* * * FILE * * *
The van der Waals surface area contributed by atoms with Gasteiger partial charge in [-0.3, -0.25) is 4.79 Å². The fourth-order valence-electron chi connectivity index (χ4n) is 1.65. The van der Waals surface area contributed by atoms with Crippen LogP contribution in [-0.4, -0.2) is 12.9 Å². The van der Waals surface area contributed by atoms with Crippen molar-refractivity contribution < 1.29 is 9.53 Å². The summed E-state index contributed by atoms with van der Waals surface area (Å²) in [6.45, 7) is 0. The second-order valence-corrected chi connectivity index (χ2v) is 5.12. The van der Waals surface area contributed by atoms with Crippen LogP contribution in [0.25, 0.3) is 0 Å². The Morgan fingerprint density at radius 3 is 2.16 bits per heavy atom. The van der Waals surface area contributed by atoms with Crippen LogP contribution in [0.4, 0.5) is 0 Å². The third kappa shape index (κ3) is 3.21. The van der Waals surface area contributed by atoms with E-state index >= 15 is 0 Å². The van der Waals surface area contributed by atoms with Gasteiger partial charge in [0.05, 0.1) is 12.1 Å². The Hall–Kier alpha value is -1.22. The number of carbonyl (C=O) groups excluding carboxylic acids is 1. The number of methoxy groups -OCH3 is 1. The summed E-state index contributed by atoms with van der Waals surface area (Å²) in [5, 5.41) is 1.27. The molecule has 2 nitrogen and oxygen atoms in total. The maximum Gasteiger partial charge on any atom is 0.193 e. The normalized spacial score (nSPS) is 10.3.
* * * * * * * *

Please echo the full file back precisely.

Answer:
The van der Waals surface area contributed by atoms with Gasteiger partial charge in [-0.3, -0.25) is 4.79 Å². The fourth-order valence-electron chi connectivity index (χ4n) is 1.65. The van der Waals surface area contributed by atoms with Crippen LogP contribution in [-0.4, -0.2) is 12.9 Å². The van der Waals surface area contributed by atoms with Crippen molar-refractivity contribution < 1.29 is 9.53 Å². The summed E-state index contributed by atoms with van der Waals surface area (Å²) in [6.45, 7) is 0. The second-order valence-corrected chi connectivity index (χ2v) is 5.12. The van der Waals surface area contributed by atoms with Crippen LogP contribution in [0.25, 0.3) is 0 Å². The Morgan fingerprint density at radius 3 is 2.16 bits per heavy atom. The van der Waals surface area contributed by atoms with Crippen LogP contribution in [0.4, 0.5) is 0 Å². The third kappa shape index (κ3) is 3.21. The van der Waals surface area contributed by atoms with E-state index >= 15 is 0 Å². The van der Waals surface area contributed by atoms with Gasteiger partial charge in [0.05, 0.1) is 12.1 Å². The Hall–Kier alpha value is -1.22. The number of carbonyl (C=O) groups excluding carboxylic acids is 1. The number of methoxy groups -OCH3 is 1. The summed E-state index contributed by atoms with van der Waals surface area (Å²) in [5, 5.41) is 1.27. The molecule has 2 nitrogen and oxygen atoms in total. The maximum Gasteiger partial charge on any atom is 0.193 e. The normalized spacial score (nSPS) is 10.3.